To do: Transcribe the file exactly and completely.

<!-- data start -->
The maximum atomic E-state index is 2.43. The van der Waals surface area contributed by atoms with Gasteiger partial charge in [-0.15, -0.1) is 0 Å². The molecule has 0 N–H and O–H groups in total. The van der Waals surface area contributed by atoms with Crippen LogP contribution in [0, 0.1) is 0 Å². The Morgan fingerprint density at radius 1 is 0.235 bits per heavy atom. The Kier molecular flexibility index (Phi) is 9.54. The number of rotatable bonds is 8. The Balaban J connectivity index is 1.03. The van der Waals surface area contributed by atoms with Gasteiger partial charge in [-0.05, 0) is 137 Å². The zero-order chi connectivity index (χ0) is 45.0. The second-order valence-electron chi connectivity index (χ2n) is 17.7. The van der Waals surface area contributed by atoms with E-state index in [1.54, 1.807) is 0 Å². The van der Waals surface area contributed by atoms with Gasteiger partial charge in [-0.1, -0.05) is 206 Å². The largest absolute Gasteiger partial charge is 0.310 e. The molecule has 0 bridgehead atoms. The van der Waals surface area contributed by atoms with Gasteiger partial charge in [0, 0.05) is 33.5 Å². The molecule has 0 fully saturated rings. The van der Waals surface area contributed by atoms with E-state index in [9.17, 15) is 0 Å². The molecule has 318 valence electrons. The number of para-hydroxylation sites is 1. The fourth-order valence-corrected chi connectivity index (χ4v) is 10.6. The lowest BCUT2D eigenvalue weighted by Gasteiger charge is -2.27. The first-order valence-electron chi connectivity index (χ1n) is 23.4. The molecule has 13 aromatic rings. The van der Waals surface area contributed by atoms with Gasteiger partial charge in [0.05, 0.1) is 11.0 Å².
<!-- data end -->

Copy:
The maximum atomic E-state index is 2.43. The van der Waals surface area contributed by atoms with Gasteiger partial charge in [-0.15, -0.1) is 0 Å². The molecule has 0 N–H and O–H groups in total. The van der Waals surface area contributed by atoms with Crippen LogP contribution in [0, 0.1) is 0 Å². The Morgan fingerprint density at radius 1 is 0.235 bits per heavy atom. The Kier molecular flexibility index (Phi) is 9.54. The number of rotatable bonds is 8. The Balaban J connectivity index is 1.03. The van der Waals surface area contributed by atoms with Gasteiger partial charge in [-0.05, 0) is 137 Å². The zero-order chi connectivity index (χ0) is 45.0. The second-order valence-electron chi connectivity index (χ2n) is 17.7. The van der Waals surface area contributed by atoms with E-state index in [1.54, 1.807) is 0 Å². The van der Waals surface area contributed by atoms with Gasteiger partial charge in [-0.1, -0.05) is 206 Å². The largest absolute Gasteiger partial charge is 0.310 e. The molecule has 0 bridgehead atoms. The van der Waals surface area contributed by atoms with Gasteiger partial charge in [0, 0.05) is 33.5 Å². The molecule has 0 fully saturated rings. The van der Waals surface area contributed by atoms with E-state index in [9.17, 15) is 0 Å². The molecule has 318 valence electrons. The number of para-hydroxylation sites is 1. The fourth-order valence-corrected chi connectivity index (χ4v) is 10.6. The lowest BCUT2D eigenvalue weighted by Gasteiger charge is -2.27. The first-order valence-electron chi connectivity index (χ1n) is 23.4. The molecule has 13 aromatic rings. The van der Waals surface area contributed by atoms with Gasteiger partial charge in [0.05, 0.1) is 11.0 Å².